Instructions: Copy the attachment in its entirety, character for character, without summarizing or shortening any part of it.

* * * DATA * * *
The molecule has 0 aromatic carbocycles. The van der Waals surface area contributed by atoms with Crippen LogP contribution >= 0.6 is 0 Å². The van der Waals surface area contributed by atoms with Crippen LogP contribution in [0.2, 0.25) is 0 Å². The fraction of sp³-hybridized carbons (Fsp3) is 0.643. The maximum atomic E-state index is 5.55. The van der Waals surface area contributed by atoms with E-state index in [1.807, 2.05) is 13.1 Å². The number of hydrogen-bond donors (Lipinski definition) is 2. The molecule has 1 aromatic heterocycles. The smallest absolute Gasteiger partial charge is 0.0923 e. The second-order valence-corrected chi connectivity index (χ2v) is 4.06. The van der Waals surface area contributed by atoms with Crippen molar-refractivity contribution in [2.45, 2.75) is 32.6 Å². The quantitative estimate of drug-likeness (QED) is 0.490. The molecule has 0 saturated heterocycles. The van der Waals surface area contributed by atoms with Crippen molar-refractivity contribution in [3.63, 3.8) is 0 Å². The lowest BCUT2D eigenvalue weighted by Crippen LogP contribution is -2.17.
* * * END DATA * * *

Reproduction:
The molecule has 0 aromatic carbocycles. The van der Waals surface area contributed by atoms with Crippen LogP contribution >= 0.6 is 0 Å². The van der Waals surface area contributed by atoms with Crippen LogP contribution in [0.2, 0.25) is 0 Å². The fraction of sp³-hybridized carbons (Fsp3) is 0.643. The maximum atomic E-state index is 5.55. The van der Waals surface area contributed by atoms with E-state index in [1.807, 2.05) is 13.1 Å². The number of hydrogen-bond donors (Lipinski definition) is 2. The molecule has 1 aromatic heterocycles. The smallest absolute Gasteiger partial charge is 0.0923 e. The second-order valence-corrected chi connectivity index (χ2v) is 4.06. The van der Waals surface area contributed by atoms with Crippen molar-refractivity contribution in [2.45, 2.75) is 32.6 Å². The quantitative estimate of drug-likeness (QED) is 0.490. The molecule has 0 saturated heterocycles. The van der Waals surface area contributed by atoms with Crippen molar-refractivity contribution in [3.63, 3.8) is 0 Å². The lowest BCUT2D eigenvalue weighted by Crippen LogP contribution is -2.17.